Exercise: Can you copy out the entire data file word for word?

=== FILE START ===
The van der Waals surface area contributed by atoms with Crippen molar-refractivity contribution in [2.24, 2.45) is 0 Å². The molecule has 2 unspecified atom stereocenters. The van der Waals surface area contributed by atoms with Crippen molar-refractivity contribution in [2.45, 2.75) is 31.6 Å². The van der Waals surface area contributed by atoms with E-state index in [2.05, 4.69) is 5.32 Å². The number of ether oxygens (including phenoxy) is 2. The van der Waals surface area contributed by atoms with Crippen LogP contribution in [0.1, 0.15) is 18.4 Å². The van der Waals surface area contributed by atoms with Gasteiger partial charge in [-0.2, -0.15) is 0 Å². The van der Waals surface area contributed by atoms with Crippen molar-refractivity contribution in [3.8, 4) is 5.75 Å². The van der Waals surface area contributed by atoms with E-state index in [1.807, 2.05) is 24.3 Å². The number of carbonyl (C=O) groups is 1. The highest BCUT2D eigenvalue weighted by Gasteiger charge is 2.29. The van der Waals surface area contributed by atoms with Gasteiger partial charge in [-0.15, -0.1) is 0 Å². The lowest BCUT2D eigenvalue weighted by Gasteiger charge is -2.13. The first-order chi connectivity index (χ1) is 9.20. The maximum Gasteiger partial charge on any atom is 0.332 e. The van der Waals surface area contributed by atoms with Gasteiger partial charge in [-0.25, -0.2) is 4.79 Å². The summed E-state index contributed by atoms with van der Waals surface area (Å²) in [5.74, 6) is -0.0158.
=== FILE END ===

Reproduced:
The van der Waals surface area contributed by atoms with Crippen molar-refractivity contribution in [2.24, 2.45) is 0 Å². The molecule has 2 unspecified atom stereocenters. The van der Waals surface area contributed by atoms with Crippen molar-refractivity contribution in [2.45, 2.75) is 31.6 Å². The van der Waals surface area contributed by atoms with E-state index in [2.05, 4.69) is 5.32 Å². The number of ether oxygens (including phenoxy) is 2. The van der Waals surface area contributed by atoms with Crippen LogP contribution in [0.1, 0.15) is 18.4 Å². The van der Waals surface area contributed by atoms with Gasteiger partial charge in [-0.2, -0.15) is 0 Å². The van der Waals surface area contributed by atoms with Crippen molar-refractivity contribution in [3.8, 4) is 5.75 Å². The van der Waals surface area contributed by atoms with E-state index in [1.807, 2.05) is 24.3 Å². The number of carbonyl (C=O) groups is 1. The highest BCUT2D eigenvalue weighted by Gasteiger charge is 2.29. The van der Waals surface area contributed by atoms with Gasteiger partial charge in [-0.15, -0.1) is 0 Å². The lowest BCUT2D eigenvalue weighted by Gasteiger charge is -2.13. The first-order chi connectivity index (χ1) is 9.20. The maximum Gasteiger partial charge on any atom is 0.332 e. The van der Waals surface area contributed by atoms with Gasteiger partial charge in [-0.25, -0.2) is 4.79 Å². The summed E-state index contributed by atoms with van der Waals surface area (Å²) in [5.74, 6) is -0.0158.